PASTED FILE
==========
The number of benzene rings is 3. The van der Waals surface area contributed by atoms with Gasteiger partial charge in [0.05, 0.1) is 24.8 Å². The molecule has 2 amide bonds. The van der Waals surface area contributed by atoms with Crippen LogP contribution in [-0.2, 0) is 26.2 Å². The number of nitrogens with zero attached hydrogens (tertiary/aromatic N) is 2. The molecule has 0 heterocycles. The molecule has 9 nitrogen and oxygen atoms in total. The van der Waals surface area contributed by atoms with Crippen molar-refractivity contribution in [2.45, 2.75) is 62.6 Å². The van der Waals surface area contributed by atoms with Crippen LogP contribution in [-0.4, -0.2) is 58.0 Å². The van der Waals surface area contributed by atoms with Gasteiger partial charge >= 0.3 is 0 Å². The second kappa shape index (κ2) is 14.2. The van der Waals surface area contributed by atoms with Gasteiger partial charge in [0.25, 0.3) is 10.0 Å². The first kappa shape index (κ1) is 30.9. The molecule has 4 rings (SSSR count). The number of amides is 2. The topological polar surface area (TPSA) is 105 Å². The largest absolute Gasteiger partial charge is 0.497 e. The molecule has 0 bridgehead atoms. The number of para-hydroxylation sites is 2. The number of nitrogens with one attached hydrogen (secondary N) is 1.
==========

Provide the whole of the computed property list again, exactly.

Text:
The number of benzene rings is 3. The van der Waals surface area contributed by atoms with Gasteiger partial charge in [0.05, 0.1) is 24.8 Å². The molecule has 2 amide bonds. The van der Waals surface area contributed by atoms with Crippen LogP contribution in [-0.2, 0) is 26.2 Å². The number of nitrogens with zero attached hydrogens (tertiary/aromatic N) is 2. The molecule has 0 heterocycles. The molecule has 9 nitrogen and oxygen atoms in total. The van der Waals surface area contributed by atoms with Crippen molar-refractivity contribution in [2.45, 2.75) is 62.6 Å². The van der Waals surface area contributed by atoms with Crippen LogP contribution in [-0.4, -0.2) is 58.0 Å². The van der Waals surface area contributed by atoms with Gasteiger partial charge >= 0.3 is 0 Å². The second kappa shape index (κ2) is 14.2. The van der Waals surface area contributed by atoms with Gasteiger partial charge in [0.25, 0.3) is 10.0 Å². The first kappa shape index (κ1) is 30.9. The molecule has 4 rings (SSSR count). The number of amides is 2. The topological polar surface area (TPSA) is 105 Å². The largest absolute Gasteiger partial charge is 0.497 e. The molecule has 0 bridgehead atoms. The number of para-hydroxylation sites is 2. The number of nitrogens with one attached hydrogen (secondary N) is 1.